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The Best Paid Apple iPad Apps of 2010

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With 2010 coming to an end, it’s best to reflect on the year iniPad gadgets that was defined by the iPad. As discussed previously, the iPad was largely successful because of the “gold rush” that came with apps flooding the App Store as developers worked hard to be the next “must have app”. Of course, unless you go the ad supported route, profits only come when there’s income generated. So unlike those featured in my Best Free Apple iPad Apps roundup, here are ten apps I’ve used extensively throughout the year, but only after I shelled out anywhere from $0.99 to $29.99. What’s worth your hard earned iTunes funds? See below for the best of 2010.

Web Albums ($1.99) – I don’t connect my iPad to my computerWeb Albums enough. In fact, I try to stay in sync wirelessly as much as possible. Email, Calendar, and even documents are all managed in the cloud. However, for photos, I was stuck with a sync between iPhoto and the iPad. With Web Albums, users can connect to their Picasa account and view any photo stored in their folders. Once viewed once, photos are stored in the cache so even without a connection (crucial for my WiFi iPad), the app behaves just like the native Photos application. From Web Albums, you can also delete, email, and save the photo directly to your iPad.

Splashtop ($0.99) – As a gadget addict (portable ones being myHulu on the iPad! biggest downfall), I am always on the lookout for newer and cooler devices. Although I do most of my work online and in the cloud, I still rely on actual software at times, including several programs that are only PC compatible. I looked into other Tablet devices since the iPad can only do so much, but not surprisingly, the pickings were slim and often overpriced. However, for a mere $0.99, I was able to control nearly any computer in my house directly from my iPad (port forwarding is available for outside your network). That also opens the door to any website (think: Hulu online) that can now run on the iPad’s screen and includes sound as well. Setup is easy, navigation is smooth, and the overall experience is remarkable. There’s even a free version if you just want to try it out (5 minute connection limit), though I can almost guarantee that you’ll spend the dollar after you experience a full computer experience on your iPad.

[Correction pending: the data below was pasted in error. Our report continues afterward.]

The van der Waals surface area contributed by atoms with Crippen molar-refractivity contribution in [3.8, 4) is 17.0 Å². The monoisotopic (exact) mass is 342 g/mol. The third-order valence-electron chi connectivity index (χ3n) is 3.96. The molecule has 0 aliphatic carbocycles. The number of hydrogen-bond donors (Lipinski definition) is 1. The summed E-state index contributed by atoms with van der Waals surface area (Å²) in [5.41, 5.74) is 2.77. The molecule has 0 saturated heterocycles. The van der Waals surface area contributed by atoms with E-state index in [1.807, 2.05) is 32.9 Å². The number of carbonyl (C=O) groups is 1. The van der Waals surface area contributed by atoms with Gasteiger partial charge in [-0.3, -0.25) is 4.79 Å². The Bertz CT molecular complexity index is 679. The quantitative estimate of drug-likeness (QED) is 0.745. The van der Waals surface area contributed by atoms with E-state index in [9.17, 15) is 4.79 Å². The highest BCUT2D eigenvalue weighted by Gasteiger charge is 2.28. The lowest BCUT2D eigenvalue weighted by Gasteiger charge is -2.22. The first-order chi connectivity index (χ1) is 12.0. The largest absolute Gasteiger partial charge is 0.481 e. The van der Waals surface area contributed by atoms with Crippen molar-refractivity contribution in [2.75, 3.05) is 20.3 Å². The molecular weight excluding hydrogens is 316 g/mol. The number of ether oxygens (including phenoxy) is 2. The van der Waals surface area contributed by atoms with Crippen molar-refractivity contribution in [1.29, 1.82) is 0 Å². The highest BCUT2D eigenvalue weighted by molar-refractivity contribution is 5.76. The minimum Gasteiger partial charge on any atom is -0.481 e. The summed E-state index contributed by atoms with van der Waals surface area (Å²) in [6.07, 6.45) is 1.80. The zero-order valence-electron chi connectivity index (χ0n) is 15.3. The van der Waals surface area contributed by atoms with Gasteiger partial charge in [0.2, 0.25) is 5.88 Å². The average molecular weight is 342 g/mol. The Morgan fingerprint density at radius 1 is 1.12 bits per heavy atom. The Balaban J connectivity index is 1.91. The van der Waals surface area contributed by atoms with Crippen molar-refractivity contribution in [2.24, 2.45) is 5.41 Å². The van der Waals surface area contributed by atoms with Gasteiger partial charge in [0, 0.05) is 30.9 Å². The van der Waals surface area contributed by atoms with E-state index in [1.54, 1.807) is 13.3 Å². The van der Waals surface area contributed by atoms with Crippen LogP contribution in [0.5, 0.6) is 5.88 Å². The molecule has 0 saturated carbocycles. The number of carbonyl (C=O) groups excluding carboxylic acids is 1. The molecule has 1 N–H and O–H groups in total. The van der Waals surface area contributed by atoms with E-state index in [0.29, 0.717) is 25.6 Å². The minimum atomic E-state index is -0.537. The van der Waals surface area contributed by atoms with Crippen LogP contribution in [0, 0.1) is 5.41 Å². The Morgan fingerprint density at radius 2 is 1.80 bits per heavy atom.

ToDo ($0.99 sale), 2Do ($6.99), Toodledo ($1.99 sale) – Honestly, I2DoToodledoToDo go back and forth and back again between these productivity apps. Currently, I use ToDo most frequently as it offers just enough functionality with a fast sync option with my online Toodledo account. I do appreciate 2Do’s colorful interface and drag and drop interactions. The sync is reasonably fast as well, though a tad slower than ToDo. One would think that Toodledo should be the best bet for integration with its own online service, but the decent app loses out in terms of design and lackluster features.

GoodReader ($2.99) – PDF’s are made to be viewed only, right?GoodReader Wrong. With GoodReader, not only can you view your PDF’s in full iPad glory, but you can mark them up with annotations, notes, and even freehand sketches. Two of the best features included from the get-go were the seamless integration with Google Docs and Dropbox files and a stellar file management system. And perhaps best of all, the developers continue to improve their top seller with timely updates and new extras.

EA Games Sale ($0.99) – Question: What do Boggle, Yahtzee, andBoggle Scrabble all have in common? Answer: They are well polished games produced by Electronic Arts and all may be on sale for as little as $0.99. Even at full price, the games may just be worth the price. All use the touch screen on the iPad to the benefit of each classic’s easy to learn game play. For more insights and additional games to choose from, check out the full article here.